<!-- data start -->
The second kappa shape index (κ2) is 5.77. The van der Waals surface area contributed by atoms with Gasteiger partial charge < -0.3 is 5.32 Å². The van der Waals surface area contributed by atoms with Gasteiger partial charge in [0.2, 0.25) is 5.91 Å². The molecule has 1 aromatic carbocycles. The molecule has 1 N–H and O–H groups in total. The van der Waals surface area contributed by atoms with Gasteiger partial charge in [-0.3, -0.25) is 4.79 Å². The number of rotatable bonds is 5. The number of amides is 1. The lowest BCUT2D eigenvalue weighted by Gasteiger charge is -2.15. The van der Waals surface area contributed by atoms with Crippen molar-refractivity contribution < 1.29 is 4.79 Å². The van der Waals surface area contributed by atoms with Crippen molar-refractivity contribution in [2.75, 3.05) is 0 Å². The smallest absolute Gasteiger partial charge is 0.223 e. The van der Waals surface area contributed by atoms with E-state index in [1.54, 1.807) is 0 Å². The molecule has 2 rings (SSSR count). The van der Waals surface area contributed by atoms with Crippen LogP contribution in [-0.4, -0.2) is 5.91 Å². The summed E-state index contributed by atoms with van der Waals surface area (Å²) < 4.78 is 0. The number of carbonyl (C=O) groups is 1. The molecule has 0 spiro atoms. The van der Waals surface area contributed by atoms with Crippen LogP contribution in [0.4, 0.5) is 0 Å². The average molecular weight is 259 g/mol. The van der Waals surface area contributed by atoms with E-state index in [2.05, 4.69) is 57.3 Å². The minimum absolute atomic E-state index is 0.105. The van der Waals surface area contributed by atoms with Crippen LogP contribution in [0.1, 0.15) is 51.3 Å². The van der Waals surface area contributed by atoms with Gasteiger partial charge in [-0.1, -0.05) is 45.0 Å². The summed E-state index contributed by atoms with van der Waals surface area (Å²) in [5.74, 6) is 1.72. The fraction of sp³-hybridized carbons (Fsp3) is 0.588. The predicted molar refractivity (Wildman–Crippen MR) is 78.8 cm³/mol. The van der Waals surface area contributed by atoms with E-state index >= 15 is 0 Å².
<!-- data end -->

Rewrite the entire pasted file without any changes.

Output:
The second kappa shape index (κ2) is 5.77. The van der Waals surface area contributed by atoms with Gasteiger partial charge < -0.3 is 5.32 Å². The van der Waals surface area contributed by atoms with Gasteiger partial charge in [0.2, 0.25) is 5.91 Å². The molecule has 1 aromatic carbocycles. The molecule has 1 N–H and O–H groups in total. The van der Waals surface area contributed by atoms with Gasteiger partial charge in [-0.3, -0.25) is 4.79 Å². The number of rotatable bonds is 5. The number of amides is 1. The lowest BCUT2D eigenvalue weighted by Gasteiger charge is -2.15. The van der Waals surface area contributed by atoms with Crippen molar-refractivity contribution < 1.29 is 4.79 Å². The van der Waals surface area contributed by atoms with Crippen molar-refractivity contribution in [2.75, 3.05) is 0 Å². The smallest absolute Gasteiger partial charge is 0.223 e. The van der Waals surface area contributed by atoms with E-state index in [1.54, 1.807) is 0 Å². The molecule has 2 rings (SSSR count). The van der Waals surface area contributed by atoms with Crippen LogP contribution in [-0.4, -0.2) is 5.91 Å². The summed E-state index contributed by atoms with van der Waals surface area (Å²) < 4.78 is 0. The number of carbonyl (C=O) groups is 1. The molecule has 0 spiro atoms. The van der Waals surface area contributed by atoms with Crippen LogP contribution in [0.4, 0.5) is 0 Å². The average molecular weight is 259 g/mol. The van der Waals surface area contributed by atoms with E-state index in [2.05, 4.69) is 57.3 Å². The minimum absolute atomic E-state index is 0.105. The van der Waals surface area contributed by atoms with Crippen LogP contribution in [0.1, 0.15) is 51.3 Å². The van der Waals surface area contributed by atoms with Gasteiger partial charge in [-0.1, -0.05) is 45.0 Å². The summed E-state index contributed by atoms with van der Waals surface area (Å²) in [5.74, 6) is 1.72. The fraction of sp³-hybridized carbons (Fsp3) is 0.588. The predicted molar refractivity (Wildman–Crippen MR) is 78.8 cm³/mol. The van der Waals surface area contributed by atoms with E-state index >= 15 is 0 Å².